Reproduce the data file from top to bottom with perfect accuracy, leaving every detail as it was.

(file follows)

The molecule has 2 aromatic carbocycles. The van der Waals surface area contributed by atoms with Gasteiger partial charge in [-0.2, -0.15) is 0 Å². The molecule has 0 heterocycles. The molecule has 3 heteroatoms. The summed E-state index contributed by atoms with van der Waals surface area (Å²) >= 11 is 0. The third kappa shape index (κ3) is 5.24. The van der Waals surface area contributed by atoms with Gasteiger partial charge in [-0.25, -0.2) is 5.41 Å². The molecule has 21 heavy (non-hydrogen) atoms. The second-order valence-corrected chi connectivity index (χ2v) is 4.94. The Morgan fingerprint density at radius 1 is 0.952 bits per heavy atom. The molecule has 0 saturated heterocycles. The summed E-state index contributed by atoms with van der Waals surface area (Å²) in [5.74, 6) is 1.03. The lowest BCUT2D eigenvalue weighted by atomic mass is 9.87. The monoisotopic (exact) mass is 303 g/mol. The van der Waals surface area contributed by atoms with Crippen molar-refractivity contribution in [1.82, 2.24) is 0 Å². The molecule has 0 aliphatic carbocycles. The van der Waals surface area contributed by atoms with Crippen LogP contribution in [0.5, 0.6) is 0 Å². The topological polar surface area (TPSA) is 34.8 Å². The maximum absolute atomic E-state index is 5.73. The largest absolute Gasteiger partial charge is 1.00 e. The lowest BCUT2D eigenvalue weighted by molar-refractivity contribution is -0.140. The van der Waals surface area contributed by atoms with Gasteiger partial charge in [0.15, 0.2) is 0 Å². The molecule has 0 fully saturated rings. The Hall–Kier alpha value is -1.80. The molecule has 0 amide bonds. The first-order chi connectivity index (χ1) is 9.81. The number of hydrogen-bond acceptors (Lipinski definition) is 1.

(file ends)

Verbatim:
The molecule has 2 aromatic carbocycles. The van der Waals surface area contributed by atoms with Gasteiger partial charge in [-0.2, -0.15) is 0 Å². The molecule has 0 heterocycles. The molecule has 3 heteroatoms. The summed E-state index contributed by atoms with van der Waals surface area (Å²) >= 11 is 0. The third kappa shape index (κ3) is 5.24. The van der Waals surface area contributed by atoms with Gasteiger partial charge in [-0.25, -0.2) is 5.41 Å². The molecule has 21 heavy (non-hydrogen) atoms. The second-order valence-corrected chi connectivity index (χ2v) is 4.94. The Morgan fingerprint density at radius 1 is 0.952 bits per heavy atom. The molecule has 0 saturated heterocycles. The summed E-state index contributed by atoms with van der Waals surface area (Å²) in [5.74, 6) is 1.03. The lowest BCUT2D eigenvalue weighted by atomic mass is 9.87. The monoisotopic (exact) mass is 303 g/mol. The van der Waals surface area contributed by atoms with Crippen molar-refractivity contribution in [1.82, 2.24) is 0 Å². The molecule has 0 aliphatic carbocycles. The van der Waals surface area contributed by atoms with Crippen LogP contribution in [0.5, 0.6) is 0 Å². The topological polar surface area (TPSA) is 34.8 Å². The maximum absolute atomic E-state index is 5.73. The largest absolute Gasteiger partial charge is 1.00 e. The lowest BCUT2D eigenvalue weighted by molar-refractivity contribution is -0.140. The van der Waals surface area contributed by atoms with Gasteiger partial charge in [0.15, 0.2) is 0 Å². The molecule has 0 fully saturated rings. The Hall–Kier alpha value is -1.80. The molecule has 0 amide bonds. The first-order chi connectivity index (χ1) is 9.81. The number of hydrogen-bond acceptors (Lipinski definition) is 1.